Constant Curiosity Carl

At the end of a retreat, it’s common for people to wonder how they can continue the practice once they return to normal life. It’s also common for people to observe that the instructions don’t easily map to daily life, I mean, how are we supposed to go slow and note everything while running for the bus or negotiating a business deal?!

For me, though, this is to mistake the form of the practice for the heart. The instructions while we’re sitting are to watch whatever arises within the field of awareness in a way that does not control or manipulate, judge or question and, without any interference whatsoever, simply allow it to arise and pass away. The great Thai lay teacher, Upasika Kee, calls this “unentangled knowing”. This is the heart of the practice. When we have a difficult emotion arise, we contact it in the body - feel the feelings in the feelings”—and then watch it in this way of unentangled knowing.

The Buddha’s first two noble truths tell us that there is suffering (dukkha), and that this is caused by craving (tanhā). We are constantly dissatisfied with our experience and feel a compulsion to fiddle and faff about with it, trying to make it somehow better. We want things to be other than they are.

The instructions, on retreat, are to simply watch this as described above, but the problem is how to do this in normal daily life. By this, I don’t mean on the cushion, where the instructions are exactly the same, but when walking down the road, or immediately after a verbal collision with an ornery work colleague.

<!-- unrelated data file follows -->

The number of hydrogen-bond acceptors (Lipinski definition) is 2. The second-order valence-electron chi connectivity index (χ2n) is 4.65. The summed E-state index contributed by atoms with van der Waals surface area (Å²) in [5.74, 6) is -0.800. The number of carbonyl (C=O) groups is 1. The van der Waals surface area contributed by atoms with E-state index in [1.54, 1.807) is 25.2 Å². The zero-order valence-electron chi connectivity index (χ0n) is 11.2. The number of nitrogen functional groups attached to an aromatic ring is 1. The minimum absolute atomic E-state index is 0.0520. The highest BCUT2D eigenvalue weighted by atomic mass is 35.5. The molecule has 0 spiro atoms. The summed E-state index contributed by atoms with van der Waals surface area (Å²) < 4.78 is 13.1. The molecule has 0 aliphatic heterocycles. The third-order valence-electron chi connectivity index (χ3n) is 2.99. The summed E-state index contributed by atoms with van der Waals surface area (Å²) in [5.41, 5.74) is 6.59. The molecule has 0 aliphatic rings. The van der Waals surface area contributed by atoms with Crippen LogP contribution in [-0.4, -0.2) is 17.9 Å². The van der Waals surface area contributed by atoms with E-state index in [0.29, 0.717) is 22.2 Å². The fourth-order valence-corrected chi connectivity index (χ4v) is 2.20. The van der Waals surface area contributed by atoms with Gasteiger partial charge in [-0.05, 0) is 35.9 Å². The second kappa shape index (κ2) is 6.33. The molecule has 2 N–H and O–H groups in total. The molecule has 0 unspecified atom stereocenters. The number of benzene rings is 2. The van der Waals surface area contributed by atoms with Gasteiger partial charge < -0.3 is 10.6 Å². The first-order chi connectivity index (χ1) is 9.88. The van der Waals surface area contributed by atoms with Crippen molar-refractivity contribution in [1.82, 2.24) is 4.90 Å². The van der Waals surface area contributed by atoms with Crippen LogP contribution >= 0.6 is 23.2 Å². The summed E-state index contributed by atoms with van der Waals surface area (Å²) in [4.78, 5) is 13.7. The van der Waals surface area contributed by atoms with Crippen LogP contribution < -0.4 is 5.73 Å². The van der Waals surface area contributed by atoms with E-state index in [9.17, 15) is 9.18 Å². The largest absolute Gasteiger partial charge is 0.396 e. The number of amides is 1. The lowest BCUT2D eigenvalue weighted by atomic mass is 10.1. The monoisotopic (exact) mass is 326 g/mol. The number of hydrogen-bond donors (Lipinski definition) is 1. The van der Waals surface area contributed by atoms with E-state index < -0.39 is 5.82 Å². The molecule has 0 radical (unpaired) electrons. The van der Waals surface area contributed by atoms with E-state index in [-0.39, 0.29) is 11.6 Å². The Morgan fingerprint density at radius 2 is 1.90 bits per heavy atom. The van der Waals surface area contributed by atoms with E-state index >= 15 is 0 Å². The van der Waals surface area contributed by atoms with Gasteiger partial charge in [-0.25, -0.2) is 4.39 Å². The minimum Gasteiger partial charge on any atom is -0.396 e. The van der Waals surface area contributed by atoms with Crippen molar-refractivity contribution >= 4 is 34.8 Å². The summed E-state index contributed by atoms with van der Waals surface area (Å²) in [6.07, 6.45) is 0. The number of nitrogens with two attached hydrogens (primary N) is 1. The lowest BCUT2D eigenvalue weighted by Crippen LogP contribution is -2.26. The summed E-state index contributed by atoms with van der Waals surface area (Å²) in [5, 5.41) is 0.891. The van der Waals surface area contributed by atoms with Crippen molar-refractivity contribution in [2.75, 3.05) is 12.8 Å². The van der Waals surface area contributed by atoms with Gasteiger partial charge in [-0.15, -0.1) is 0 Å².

The way to bring the heart of the practice into everyday life is to nurture a curious, investigative attitude that takes interest in how we are suffering, to see what we’re clinging to so that we may then observe it from this place of unentangled knowing.

When you find yourself struggling with a difficult emotion, ask yourself what you are clinging to; what do you want to be different, to be other than it is? Don’t just accept the first answer, dig in.

Imagine you find yourself angry with someone. Ask yourself, “What’s causing this anger?” Your answer may be “They’re an unsavory character!” Nope! Keep digging! Remember, nobody can make us feel anything; we ‘choose’ how we respond. “Okay, it’s because their attack brought about a feeling of injustice.” Better, but dig in further! “Okay, this feeling of injustice is because I feel unrecognised and disrespected.” Even better, but you can go further! “Feeling unrecognised and disrespected makes me afraid that I am worthless.” Excellent, but how does that make you feel? “This feeling of worthlessness, that I resent, has an underlying feeling of needing to be appreciated, liked, accepted and loved.” That’s brilliant! Get in touch with that feeling, feel it in the body, and then try to just accept it being there, allow its energy to dissipate without any interference whatsoever.

Of course, all of this is hard. You may find yourself unable to dig all the way to the bottom. That’s fine, just find the answer that feels the most real to you and sit with that. Of course, the sitting with it is hard too. This is where the sitting practice pays dividends. It’s why it’s called practice! The more we practice, the easier this becomes, and the mindfulness we develop helps us to catch these moments without the angry retort in the first place.

As you develop this, keep it going at all times; be constantly curious! When you find yourself reacting strangely to an advert, investigate. When you find yourself tightening in a meeting, investigate. Positive or negative; seeing lovers kiss, babies cry, dog poo on the floor, flowers in bloom, strewn rubbish, children happily playing, whatever it is, investigate. Dig in and see if you can come to an equanimous and compassionate accommodation with whatever it is you uncover. The wonderful thing about this is that you don’t need to be on the cushion to do it. You can do it at anytime, anywhere.

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